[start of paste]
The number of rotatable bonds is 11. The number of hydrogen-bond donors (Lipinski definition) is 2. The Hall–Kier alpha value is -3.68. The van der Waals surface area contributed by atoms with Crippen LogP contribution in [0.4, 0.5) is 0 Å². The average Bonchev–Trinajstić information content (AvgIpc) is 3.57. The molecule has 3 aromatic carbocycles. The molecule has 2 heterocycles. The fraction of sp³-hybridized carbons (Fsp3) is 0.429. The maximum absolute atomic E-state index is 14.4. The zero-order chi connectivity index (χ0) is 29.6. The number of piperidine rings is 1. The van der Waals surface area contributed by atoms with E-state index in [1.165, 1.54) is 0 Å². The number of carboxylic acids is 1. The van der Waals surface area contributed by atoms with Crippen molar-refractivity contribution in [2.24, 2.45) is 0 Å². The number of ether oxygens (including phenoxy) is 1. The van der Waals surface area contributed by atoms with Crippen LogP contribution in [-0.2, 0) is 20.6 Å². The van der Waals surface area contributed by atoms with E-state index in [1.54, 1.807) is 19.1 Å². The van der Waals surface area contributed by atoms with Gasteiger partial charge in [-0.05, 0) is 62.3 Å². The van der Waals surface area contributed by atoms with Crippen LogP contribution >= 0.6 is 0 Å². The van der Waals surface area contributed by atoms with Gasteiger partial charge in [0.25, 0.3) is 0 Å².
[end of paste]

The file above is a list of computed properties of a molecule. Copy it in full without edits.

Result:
The number of rotatable bonds is 11. The number of hydrogen-bond donors (Lipinski definition) is 2. The Hall–Kier alpha value is -3.68. The van der Waals surface area contributed by atoms with Crippen LogP contribution in [0.4, 0.5) is 0 Å². The average Bonchev–Trinajstić information content (AvgIpc) is 3.57. The molecule has 3 aromatic carbocycles. The molecule has 2 heterocycles. The fraction of sp³-hybridized carbons (Fsp3) is 0.429. The maximum absolute atomic E-state index is 14.4. The zero-order chi connectivity index (χ0) is 29.6. The number of piperidine rings is 1. The van der Waals surface area contributed by atoms with E-state index in [1.165, 1.54) is 0 Å². The number of carboxylic acids is 1. The van der Waals surface area contributed by atoms with Crippen molar-refractivity contribution in [2.24, 2.45) is 0 Å². The number of ether oxygens (including phenoxy) is 1. The van der Waals surface area contributed by atoms with Crippen LogP contribution in [-0.2, 0) is 20.6 Å². The van der Waals surface area contributed by atoms with E-state index in [1.54, 1.807) is 19.1 Å². The van der Waals surface area contributed by atoms with Gasteiger partial charge in [-0.05, 0) is 62.3 Å². The van der Waals surface area contributed by atoms with Crippen LogP contribution >= 0.6 is 0 Å². The van der Waals surface area contributed by atoms with Gasteiger partial charge in [0.25, 0.3) is 0 Å².